On Oct. 1, a man allegedly threatened to shoot his ex-girlfriend and the school, and he sent her a photo of himself on Del Mar College campus. This was reported to DMC at 7:45 a.m., and school security and the Corpus Christi Police Department were im- mediately notified, but students weren’t.
According to the college’s Crisis Communication Plan, alerts are issued “once facts are verified and decisions are solidified.”
Once it was determined that the man had threatened to shoot someone and her school, and he sent a photo of himself on campus, that, alone, should have been verification enough for an alert to be issued.
When someone threatens a college campus, or any campus, there should be a protocol, and it should be followed. Those on campus need to be alerted or at least in- formed to stay inside while the threat is be- ing investigated and dealt with. This seems like an obvious way to go about things, so why did Del Mar’s approach differ?
According to Kelly White, director of Environmental Health and Safety Risk Management, two classes were canceled. Why only two? This action implies that the threat’s moves were predetermined, but nothing in the provided information from the Corpus Christi Police Department or Del Mar College described the situation as understood and proactive. The college took every step necessary to deal with the threat, but the communication with students was lacking.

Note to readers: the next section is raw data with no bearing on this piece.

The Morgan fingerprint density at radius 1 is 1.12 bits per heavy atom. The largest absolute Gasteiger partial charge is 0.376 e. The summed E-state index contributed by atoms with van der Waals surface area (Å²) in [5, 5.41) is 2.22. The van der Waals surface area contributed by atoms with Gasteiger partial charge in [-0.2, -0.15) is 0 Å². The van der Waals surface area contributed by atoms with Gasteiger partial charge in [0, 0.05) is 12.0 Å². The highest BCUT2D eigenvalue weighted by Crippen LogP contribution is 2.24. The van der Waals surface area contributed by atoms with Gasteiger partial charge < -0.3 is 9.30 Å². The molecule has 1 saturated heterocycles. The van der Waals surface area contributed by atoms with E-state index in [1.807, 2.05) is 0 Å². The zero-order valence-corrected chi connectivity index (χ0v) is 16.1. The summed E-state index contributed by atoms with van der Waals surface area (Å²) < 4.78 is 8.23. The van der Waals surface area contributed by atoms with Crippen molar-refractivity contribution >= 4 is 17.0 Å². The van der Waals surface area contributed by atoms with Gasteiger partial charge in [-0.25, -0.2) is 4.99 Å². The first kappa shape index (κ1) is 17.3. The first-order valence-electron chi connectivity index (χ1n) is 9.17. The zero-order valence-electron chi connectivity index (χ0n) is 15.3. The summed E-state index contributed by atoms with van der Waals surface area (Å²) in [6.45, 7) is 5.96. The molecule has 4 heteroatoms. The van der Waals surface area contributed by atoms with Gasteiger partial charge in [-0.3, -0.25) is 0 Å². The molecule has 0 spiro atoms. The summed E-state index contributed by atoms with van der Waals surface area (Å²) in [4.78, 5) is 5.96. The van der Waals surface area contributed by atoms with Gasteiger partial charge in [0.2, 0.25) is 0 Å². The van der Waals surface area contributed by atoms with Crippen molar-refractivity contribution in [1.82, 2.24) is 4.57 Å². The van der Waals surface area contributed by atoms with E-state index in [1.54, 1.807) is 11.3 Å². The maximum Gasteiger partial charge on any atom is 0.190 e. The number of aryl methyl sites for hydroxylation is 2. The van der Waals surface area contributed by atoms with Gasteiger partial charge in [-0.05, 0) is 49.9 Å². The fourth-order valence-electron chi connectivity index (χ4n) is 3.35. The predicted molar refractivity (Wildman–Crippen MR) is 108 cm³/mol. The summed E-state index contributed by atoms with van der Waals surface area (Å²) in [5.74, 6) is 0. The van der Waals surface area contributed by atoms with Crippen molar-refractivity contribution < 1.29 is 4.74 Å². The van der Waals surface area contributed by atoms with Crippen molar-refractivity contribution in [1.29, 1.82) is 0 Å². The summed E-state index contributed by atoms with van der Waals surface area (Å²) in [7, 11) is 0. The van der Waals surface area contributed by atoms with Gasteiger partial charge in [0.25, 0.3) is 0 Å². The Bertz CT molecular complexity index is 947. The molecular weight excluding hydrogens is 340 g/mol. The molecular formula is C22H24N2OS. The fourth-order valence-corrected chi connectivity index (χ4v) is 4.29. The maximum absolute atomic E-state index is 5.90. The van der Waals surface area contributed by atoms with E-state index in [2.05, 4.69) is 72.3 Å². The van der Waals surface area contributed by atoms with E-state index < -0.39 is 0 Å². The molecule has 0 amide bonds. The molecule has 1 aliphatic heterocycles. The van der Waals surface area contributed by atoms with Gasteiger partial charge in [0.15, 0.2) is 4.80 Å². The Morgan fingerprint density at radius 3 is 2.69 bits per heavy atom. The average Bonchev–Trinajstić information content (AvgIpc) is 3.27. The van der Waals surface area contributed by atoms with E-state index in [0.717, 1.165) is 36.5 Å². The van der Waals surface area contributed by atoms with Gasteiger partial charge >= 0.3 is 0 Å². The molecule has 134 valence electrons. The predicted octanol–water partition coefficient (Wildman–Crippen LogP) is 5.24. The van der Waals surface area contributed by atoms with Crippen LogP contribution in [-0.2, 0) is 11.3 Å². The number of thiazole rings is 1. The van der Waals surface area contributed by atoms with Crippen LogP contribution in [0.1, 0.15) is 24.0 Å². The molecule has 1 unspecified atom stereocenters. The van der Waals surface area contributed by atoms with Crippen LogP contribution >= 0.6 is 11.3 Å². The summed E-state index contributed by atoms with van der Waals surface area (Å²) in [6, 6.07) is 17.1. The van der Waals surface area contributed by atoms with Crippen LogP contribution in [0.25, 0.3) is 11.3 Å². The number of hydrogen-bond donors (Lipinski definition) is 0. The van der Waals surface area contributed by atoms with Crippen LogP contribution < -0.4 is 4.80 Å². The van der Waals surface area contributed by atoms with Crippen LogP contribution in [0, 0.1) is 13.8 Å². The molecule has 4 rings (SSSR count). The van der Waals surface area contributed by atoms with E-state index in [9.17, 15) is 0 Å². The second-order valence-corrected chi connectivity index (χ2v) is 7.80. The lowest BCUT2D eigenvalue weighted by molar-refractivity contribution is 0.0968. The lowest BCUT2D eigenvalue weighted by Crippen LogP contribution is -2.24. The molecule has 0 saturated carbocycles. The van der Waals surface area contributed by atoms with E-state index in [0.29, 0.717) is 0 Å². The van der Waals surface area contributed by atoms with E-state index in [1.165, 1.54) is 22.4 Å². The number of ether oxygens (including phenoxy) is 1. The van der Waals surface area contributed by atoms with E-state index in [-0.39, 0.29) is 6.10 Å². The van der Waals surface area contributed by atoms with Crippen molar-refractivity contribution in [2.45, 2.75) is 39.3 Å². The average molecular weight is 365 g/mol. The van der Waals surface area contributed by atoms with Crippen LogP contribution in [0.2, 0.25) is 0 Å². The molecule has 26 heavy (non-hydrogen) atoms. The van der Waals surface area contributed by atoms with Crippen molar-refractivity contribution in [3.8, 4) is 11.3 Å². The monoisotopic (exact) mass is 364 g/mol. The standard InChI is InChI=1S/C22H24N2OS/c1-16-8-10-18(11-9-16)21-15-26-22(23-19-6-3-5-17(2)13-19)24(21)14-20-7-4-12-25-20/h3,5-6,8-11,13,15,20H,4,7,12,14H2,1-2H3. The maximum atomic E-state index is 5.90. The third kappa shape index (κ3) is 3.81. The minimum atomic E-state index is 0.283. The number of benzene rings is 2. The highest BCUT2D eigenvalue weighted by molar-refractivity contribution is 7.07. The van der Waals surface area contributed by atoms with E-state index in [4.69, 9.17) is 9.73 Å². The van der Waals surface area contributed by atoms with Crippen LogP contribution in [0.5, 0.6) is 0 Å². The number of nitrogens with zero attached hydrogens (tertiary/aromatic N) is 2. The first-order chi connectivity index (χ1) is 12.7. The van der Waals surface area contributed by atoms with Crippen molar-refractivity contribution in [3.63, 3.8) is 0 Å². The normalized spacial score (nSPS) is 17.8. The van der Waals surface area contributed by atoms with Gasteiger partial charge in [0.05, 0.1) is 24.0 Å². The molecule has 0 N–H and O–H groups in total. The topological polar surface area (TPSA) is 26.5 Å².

When something or someone threatens the school, the first thing that should have happened, aside from sending authorities on a search, is notifying those on the campus. If the threat was even thought to be on the campus, the entire grounds should have been placed on lockdown — no questions asked. It’s wrong to do otherwise. If someone wants to shoot up a school, not alerting students is negligent; it is placing a target on all students inadvertently walking by the threat or near the location where the suspect could carry out his or her intended actions. Give students the details and let them decide if the risk is worth attending class that day.
“Every crisis situation is an opportunity for the College to maintain and even improve the brand image of the College or to erode that perception with our students, employees and the community,” the col lege’s Crisis Communication Plan states.
The communication surrounding this incident didn’t maintain or improve the image of Del Mar College. At 7:45 a.m., a woman’s life was potentially at risk, as was the school and the students and staff in it. When someone texts a threat to shoot someone and their school, yes, it’s a threat. So at 7:45 a.m., if not shortly
after, the school should have notified stu- dents of the occurrence while authorities started the search. Instead, we received our vague alert shortly after 1 p.m. By then, the threat was categorized as “low- risk,” according to White. It should not have mattered whether the suspect was sincere about his intent; students’ safety is more important than a temporary im- age of what people think of the school. Del Mar maintains that students were never in any real danger. But with even the slightest risk, considering it involved a shooting threat, we would have felt safer if more details had been given.
What about before the threat was mini- malized? As students were arriving for class that morning, how could we know he was not ready to follow through on his threat? We can’t. Potential targets drove by, ready for bullets from someone who may have been eager to lash out. In that case, maybe the risk would have been considered high, and students would finally have been no- tified in a timely manner, with a complete understanding of the situation.